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    Check each cell, I have a hunch that you have one not too good cell and diagram 1 may highlight it.

    diagram 2 may mask it.

    Strange though as I would have expected the same results either way.

    For what it's worth diagram 2 is the usaul way of doing things.
    Last edited by yetibetty; 06-25-2009 at 02:53 PM.

  10. #10
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    is the second diagram correct??
    it seems you have the load between 2 +ve .....
    ...Scun.thorpe, UK

  11. #11
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    'HEY HEY ITS HENDO' ... I just fixed the diagram.

    First diagram is how I would like it to be done (4 series + 4 series) and put into 2 parallel. It seems to run a lot better.

    (2 parallel x 4) and hook them up in series runs a lot shorter (diagram 2)

  12. #12
    aka RossC
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    Quote Originally Posted by yetibetty
    Check each cell, I have a hunch that you have one not too good cell and diagram 1 may highlight it.

    diagram 2 may mask it.

    .
    +1. I don't think the configuration should really have much of an effect unless "one of these things is not like the other...."

    Now to figure out which one it is.

  13. #13
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    I haven't check each cell but I swap the config by desolidering it and resolidering and it gave me way longer runtime on the SAME CELLS!

    Basically changed from diagram 2 to 1.

  14. #14
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    As you have edited you diagram I will have to edit my answer and say number 2 is the usual way.

  15. #15
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    I did edit my diagram as it was a bit hard to understand. I posted the runtime along with it now. I thought #2 is the usual way but there is really no standard to it. When I first sat down to do the soldiering work, I just want to make 14.8V so I build diagram one. When I did my second pack, I did diagram two. Did a run test and found major difference. So I change it all diagram one again and it runs a lot longer.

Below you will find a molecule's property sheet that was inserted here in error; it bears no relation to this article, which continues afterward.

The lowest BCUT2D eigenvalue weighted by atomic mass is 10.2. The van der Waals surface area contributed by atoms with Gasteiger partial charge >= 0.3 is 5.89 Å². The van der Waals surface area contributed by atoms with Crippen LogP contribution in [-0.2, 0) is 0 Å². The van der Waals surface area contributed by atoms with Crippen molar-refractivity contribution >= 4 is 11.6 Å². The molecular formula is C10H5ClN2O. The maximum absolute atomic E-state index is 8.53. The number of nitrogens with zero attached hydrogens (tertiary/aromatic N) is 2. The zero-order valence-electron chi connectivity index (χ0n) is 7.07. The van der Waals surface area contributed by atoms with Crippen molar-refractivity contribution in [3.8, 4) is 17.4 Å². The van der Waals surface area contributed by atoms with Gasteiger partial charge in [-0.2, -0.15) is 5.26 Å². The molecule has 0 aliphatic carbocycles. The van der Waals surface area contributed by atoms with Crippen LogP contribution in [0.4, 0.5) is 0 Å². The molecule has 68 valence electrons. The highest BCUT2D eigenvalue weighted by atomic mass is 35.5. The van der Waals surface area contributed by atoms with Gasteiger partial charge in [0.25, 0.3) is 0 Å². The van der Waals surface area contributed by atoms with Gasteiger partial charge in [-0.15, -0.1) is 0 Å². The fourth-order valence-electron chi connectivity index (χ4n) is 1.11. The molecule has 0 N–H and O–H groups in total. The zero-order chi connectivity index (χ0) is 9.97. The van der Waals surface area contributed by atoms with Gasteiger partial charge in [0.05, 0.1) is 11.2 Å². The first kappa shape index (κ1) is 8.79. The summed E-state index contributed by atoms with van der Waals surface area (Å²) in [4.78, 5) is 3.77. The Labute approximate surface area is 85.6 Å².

16. #16
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    Quote Originally Posted by alanchan
    I did edit my diagram as it was a bit hard to understand. I posted the runtime along with it now. I thought #2 is the usual way but there is really no standard to it. When I first sat down to do the soldiering work, I just want to make 14.8V so I build diagram one. When I did my second pack, I did diagram two. Did a run test and found major difference. So I change it all diagram one again and it runs a lot longer.
    When you have two cells wired in parallel and one is bad the good one will try to charge it wasting it's power. this won't happen when wired the other way you have done it.
    That's why I think you could have a bad cell or maybe a faulty pcb.

    hope the diagram helps the red X in this example is the bad cell.
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  17. #17
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    do the cells get hotter in the 40 min run.